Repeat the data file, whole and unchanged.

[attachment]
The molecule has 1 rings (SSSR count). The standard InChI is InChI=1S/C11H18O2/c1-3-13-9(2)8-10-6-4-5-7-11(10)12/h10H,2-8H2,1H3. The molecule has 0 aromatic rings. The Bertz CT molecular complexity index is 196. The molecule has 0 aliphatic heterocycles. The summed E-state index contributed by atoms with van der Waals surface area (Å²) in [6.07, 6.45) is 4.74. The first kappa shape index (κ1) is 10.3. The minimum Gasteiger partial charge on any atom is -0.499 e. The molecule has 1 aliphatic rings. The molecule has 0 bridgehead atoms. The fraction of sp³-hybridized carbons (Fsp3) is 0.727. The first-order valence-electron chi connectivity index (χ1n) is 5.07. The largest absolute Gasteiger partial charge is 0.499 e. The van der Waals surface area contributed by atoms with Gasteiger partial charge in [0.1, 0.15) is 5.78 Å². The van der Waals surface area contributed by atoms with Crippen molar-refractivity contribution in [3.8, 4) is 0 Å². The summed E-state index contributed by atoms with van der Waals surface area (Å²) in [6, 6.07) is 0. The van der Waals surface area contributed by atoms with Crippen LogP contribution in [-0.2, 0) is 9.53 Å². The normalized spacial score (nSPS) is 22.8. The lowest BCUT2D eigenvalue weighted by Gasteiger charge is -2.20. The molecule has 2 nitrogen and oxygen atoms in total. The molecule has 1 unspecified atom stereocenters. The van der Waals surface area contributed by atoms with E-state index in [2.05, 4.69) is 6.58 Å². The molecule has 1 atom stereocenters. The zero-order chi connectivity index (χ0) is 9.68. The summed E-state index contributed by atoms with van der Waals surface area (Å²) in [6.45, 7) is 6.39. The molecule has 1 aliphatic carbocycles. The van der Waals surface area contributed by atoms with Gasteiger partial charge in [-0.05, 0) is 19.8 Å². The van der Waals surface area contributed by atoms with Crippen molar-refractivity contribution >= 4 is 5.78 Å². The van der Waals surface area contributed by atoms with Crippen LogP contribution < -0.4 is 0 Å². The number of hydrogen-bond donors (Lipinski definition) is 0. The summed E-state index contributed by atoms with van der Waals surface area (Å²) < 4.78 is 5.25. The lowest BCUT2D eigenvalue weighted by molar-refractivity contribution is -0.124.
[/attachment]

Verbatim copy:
The molecule has 1 rings (SSSR count). The standard InChI is InChI=1S/C11H18O2/c1-3-13-9(2)8-10-6-4-5-7-11(10)12/h10H,2-8H2,1H3. The molecule has 0 aromatic rings. The Bertz CT molecular complexity index is 196. The molecule has 0 aliphatic heterocycles. The summed E-state index contributed by atoms with van der Waals surface area (Å²) in [6.07, 6.45) is 4.74. The first kappa shape index (κ1) is 10.3. The minimum Gasteiger partial charge on any atom is -0.499 e. The molecule has 1 aliphatic rings. The molecule has 0 bridgehead atoms. The fraction of sp³-hybridized carbons (Fsp3) is 0.727. The first-order valence-electron chi connectivity index (χ1n) is 5.07. The largest absolute Gasteiger partial charge is 0.499 e. The van der Waals surface area contributed by atoms with Gasteiger partial charge in [0.1, 0.15) is 5.78 Å². The van der Waals surface area contributed by atoms with Crippen molar-refractivity contribution in [3.8, 4) is 0 Å². The summed E-state index contributed by atoms with van der Waals surface area (Å²) in [6, 6.07) is 0. The van der Waals surface area contributed by atoms with Crippen LogP contribution in [-0.2, 0) is 9.53 Å². The normalized spacial score (nSPS) is 22.8. The lowest BCUT2D eigenvalue weighted by Gasteiger charge is -2.20. The molecule has 2 nitrogen and oxygen atoms in total. The molecule has 1 unspecified atom stereocenters. The van der Waals surface area contributed by atoms with E-state index in [2.05, 4.69) is 6.58 Å². The molecule has 1 atom stereocenters. The zero-order chi connectivity index (χ0) is 9.68. The summed E-state index contributed by atoms with van der Waals surface area (Å²) in [6.45, 7) is 6.39. The molecule has 1 aliphatic carbocycles. The van der Waals surface area contributed by atoms with Gasteiger partial charge in [-0.05, 0) is 19.8 Å². The van der Waals surface area contributed by atoms with Crippen molar-refractivity contribution >= 4 is 5.78 Å². The van der Waals surface area contributed by atoms with Crippen LogP contribution < -0.4 is 0 Å². The number of hydrogen-bond donors (Lipinski definition) is 0. The summed E-state index contributed by atoms with van der Waals surface area (Å²) < 4.78 is 5.25. The lowest BCUT2D eigenvalue weighted by molar-refractivity contribution is -0.124.